With everything from fresh fruits to pets, you’ll probably want to get fresh mangoes or dragon fruit. I walked away with a bag full of garam masala, turmeric, butter chicken and vindaloo and a few fresh mangoes.

For everything else go to the Colaba Causeway. Here you can find jewellery, books, brass items, clothing, handicrafts and leather bags. It’s a social experience too, with some vendors who’ll follow you down the street until you buy from them. Don’t be intimidated, as a westerner the advice is to always offer half the price they initially ask you for. It’s here where you oil your bargaining skills.

For an insight into the heart and hub of India, book a tour of Dharavi with Reality Tours. Known as the largest slum in Asia, it’s home to numerous businesses; with everything from baking bread to making soap. Small corners and dark alleyways, the slum felt safe and inviting. 

Small corners and dark alleyways, the slum felt safe and inviting
from  $11

Dharavi Tour

Culture
 Mumbai, Maharashtra, India
You may also like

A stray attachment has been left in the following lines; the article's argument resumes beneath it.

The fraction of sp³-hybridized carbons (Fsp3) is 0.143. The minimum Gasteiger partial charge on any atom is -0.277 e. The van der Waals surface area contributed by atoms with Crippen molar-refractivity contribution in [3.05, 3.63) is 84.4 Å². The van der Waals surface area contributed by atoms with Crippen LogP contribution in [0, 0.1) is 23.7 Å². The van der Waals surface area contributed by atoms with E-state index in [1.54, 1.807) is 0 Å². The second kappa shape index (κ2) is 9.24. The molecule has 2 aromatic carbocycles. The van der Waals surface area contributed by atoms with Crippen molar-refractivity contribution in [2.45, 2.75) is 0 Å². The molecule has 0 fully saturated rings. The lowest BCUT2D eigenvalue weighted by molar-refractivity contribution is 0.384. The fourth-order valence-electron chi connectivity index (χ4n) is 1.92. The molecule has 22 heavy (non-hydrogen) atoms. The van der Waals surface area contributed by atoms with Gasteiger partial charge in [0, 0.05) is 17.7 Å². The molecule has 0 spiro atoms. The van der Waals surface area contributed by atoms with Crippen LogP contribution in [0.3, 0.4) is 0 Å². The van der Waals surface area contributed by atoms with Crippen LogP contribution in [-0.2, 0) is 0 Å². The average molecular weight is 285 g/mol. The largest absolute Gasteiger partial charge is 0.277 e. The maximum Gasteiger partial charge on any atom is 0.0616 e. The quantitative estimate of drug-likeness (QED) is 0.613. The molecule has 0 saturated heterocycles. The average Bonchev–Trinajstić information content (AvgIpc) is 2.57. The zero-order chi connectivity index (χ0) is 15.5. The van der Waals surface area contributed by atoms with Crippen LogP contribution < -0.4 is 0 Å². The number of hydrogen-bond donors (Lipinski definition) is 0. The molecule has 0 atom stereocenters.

Mumbai Food Tasting Tour

Goa City Tour

A highlight of my time in Mumbai, the day in Dharavi was incredibly humbling and educational and compared to South African slums I found the Indian people to be extremely hardworking and innovative. You can watch a short clip of our time in Dharavi here on Vimeo.

And the men that breed from them,

They traffic up and down,

But cling to their cities’s hem,

As a child to a mother’s gown,

Like Rudyard Kipling, I fell in love with Mumbai and you can expect me to traffic up and down the streets of this city soon again.

Loved this story?

Subscribe to our newsletter

to receive new story and activity ideas in your inbox.

Keep inspired By other stories